The History of Zulu Dance
29 SEP 2017
Native to South Africa, the Zulu tribe has many rituals that have been passed from generation to generation over time. Dancing is one of the most common types of community rituals, and it is incorporated into most Zulu ceremonies. Zulu dances are signs of happiness and they occur when any significant event takes place.
1 Historical Significance
According to Zulu Culture.com, thousands of Zulu virgins dance at the Enyokeni Zulu Royal Palace each September at the Reed Dance Festival, or Umkhosi Womhlanga. The tradition begins with the virgin maids gathering reeds from the river and bringing them to the Zulu king. The girls dance with the reeds in front of the king, and then he chooses his bride. Besides the bride choice, one of the main purposes of this ritual was to encourage girls to remain virgins until marriage.
There are several types of Zulu dances that occur throughout the year and many occasions that call for a dance. Some examples of these significant time periods include weddings, childbirth and coming-of-age initiations. Other dancing occasions include inaugurations of Zulu kings and war victories.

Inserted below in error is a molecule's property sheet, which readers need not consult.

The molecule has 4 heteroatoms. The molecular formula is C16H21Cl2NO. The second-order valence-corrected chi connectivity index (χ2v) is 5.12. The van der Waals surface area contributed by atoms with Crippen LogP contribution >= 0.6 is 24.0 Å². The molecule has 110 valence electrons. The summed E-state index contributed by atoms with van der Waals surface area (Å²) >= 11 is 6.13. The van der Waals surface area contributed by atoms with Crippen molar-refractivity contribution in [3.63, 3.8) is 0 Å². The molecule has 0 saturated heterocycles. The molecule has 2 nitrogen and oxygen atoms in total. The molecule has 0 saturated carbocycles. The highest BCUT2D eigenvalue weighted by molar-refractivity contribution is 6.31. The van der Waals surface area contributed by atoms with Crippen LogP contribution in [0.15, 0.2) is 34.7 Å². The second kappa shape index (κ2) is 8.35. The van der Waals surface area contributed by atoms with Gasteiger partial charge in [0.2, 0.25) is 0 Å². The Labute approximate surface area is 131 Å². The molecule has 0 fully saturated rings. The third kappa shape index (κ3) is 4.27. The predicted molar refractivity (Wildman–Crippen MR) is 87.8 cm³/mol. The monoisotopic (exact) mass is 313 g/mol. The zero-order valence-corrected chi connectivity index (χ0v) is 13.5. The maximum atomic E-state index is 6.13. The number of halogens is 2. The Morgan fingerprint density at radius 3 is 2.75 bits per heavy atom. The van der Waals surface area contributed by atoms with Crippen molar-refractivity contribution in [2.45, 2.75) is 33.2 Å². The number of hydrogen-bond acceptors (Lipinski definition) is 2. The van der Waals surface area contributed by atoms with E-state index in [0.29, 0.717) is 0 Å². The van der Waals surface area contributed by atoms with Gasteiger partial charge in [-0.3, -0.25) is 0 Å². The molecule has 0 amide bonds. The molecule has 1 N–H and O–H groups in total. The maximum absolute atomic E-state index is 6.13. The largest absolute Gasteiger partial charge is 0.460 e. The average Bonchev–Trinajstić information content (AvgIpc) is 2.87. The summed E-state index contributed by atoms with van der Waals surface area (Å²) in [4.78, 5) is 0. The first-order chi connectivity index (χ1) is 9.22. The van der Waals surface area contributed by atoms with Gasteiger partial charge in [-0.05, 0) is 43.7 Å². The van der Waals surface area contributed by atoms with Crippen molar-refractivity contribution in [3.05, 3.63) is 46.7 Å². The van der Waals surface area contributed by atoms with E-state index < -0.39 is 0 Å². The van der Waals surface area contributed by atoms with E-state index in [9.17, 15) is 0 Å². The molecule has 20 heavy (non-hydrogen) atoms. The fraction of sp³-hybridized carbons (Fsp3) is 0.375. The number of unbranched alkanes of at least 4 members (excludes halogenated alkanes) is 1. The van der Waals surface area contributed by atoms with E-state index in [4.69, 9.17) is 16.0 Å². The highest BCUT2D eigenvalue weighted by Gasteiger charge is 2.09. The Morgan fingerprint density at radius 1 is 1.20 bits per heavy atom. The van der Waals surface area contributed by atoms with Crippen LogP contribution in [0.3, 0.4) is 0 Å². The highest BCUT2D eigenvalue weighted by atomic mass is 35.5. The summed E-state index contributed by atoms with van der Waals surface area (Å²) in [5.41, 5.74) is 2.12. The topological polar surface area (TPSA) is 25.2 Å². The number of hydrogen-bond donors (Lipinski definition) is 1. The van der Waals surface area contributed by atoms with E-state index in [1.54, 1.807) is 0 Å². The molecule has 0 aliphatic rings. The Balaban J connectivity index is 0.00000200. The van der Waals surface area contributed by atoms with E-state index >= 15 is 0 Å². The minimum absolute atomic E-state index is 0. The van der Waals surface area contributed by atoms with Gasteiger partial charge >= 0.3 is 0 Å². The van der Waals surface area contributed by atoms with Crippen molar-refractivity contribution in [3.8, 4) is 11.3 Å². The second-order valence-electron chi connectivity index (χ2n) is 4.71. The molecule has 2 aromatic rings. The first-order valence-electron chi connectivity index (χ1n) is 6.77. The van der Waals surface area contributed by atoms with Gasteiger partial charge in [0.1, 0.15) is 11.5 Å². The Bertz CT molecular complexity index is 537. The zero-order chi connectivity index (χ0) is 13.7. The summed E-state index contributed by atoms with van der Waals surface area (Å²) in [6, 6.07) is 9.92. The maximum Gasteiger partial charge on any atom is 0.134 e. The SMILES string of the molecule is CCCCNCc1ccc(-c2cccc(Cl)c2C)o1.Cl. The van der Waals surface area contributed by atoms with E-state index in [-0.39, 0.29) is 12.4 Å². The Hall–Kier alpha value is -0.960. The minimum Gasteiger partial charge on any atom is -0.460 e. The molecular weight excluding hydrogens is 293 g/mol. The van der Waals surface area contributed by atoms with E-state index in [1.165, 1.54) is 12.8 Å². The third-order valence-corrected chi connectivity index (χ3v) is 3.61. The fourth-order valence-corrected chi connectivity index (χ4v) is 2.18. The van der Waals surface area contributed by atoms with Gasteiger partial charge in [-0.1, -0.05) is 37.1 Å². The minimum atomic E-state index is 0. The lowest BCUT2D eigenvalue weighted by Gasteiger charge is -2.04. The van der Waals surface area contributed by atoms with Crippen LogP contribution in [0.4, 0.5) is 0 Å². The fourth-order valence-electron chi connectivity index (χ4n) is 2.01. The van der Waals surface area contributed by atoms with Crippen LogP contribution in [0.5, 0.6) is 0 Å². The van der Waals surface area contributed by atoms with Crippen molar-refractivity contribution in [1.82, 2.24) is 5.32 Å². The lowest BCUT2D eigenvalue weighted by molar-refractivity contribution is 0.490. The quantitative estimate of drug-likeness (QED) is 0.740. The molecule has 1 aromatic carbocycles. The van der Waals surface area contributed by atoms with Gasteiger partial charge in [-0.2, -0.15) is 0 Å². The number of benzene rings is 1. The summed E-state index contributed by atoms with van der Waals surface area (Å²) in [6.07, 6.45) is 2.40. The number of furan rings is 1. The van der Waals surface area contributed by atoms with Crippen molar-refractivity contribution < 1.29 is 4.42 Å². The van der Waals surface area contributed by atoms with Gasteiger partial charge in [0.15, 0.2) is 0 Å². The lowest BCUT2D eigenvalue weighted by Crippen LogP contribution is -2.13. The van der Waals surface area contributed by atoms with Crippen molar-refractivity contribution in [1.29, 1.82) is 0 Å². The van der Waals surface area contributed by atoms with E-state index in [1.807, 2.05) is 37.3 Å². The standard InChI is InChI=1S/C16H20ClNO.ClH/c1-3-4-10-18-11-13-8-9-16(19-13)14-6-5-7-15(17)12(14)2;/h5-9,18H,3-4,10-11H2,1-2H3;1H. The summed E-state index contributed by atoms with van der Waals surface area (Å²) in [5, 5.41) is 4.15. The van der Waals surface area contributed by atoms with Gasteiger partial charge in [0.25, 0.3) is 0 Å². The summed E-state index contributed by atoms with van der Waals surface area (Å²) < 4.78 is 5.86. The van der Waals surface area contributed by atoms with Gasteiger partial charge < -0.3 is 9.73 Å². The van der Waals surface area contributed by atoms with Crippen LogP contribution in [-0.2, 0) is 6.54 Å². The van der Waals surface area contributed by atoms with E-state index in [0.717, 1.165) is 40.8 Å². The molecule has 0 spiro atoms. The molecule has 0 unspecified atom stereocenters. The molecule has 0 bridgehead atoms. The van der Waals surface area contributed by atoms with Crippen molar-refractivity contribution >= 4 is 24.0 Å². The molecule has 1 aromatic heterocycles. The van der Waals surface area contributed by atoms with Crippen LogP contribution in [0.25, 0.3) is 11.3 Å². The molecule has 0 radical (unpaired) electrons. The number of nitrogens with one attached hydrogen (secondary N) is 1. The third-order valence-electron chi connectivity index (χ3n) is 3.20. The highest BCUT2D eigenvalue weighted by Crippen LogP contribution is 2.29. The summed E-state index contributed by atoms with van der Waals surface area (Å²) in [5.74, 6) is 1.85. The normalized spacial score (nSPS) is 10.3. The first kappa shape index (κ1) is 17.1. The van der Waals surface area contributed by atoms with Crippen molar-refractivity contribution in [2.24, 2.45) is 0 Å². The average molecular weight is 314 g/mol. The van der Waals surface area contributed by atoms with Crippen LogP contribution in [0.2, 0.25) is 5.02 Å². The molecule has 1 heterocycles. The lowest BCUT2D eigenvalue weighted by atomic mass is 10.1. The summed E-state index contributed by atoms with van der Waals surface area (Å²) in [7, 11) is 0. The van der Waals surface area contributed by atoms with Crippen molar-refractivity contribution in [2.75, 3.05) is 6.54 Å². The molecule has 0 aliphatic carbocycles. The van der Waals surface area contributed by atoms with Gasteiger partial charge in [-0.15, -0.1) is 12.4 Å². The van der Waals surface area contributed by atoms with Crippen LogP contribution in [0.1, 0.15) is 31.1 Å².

3 Types of Zulu Dances
There are many types of Zulu dances besides the reed dance. The Ingoma dance is considered one of the most purist forms of Zulu dance, according to Zululand Ecoadventures. This dance is performed to a chant and during transition ceremonies, such as coming of age, weddings and pre-hunt or pre-battle time periods. The Ingoma is frantically danced and incorporates high kicking motions. The Indlamu dance is the traditional male warrior dance, and it shows off muscular strength and mock fighting. The Imvunulo dance only has one dancer and is done to show off traditional Zulu attire and place in society. Isicathamiya is a dance performed by a group of men or boys standing in a straight line to symbolize community life and issues. At weddings, both the Ingoma and Indalmu dances are done, along with Umbholoho dances. These types of dances feature both families of the newly married couple.
Ingoma dances are done with the sounds of the dancers’ chants. In the Isishameni form of Ingoma, the boys and girls dance separately, and the opposite genders clap along for each other. The Indalamu dance is done with drums and whistles. The Isicathamiya and Umbholoho dances are danced to both drums and songs.
Girls are bare-chested and wear wool skirts and ankle rattles during the Ingoma dances and reed dance. Boys and men typically only wear cowhides that cover their genitals and backsides during the Ingoma dance. Men wear full warrior attire, such as cowhides, head rings, ankle rattles, ceremonial belts and shields during the Indalamu dance. In the Imvunulo dance, women wear leather skirts and beaded aprons, while men wear amabeshu (cowhides). Only married women may wear red beads.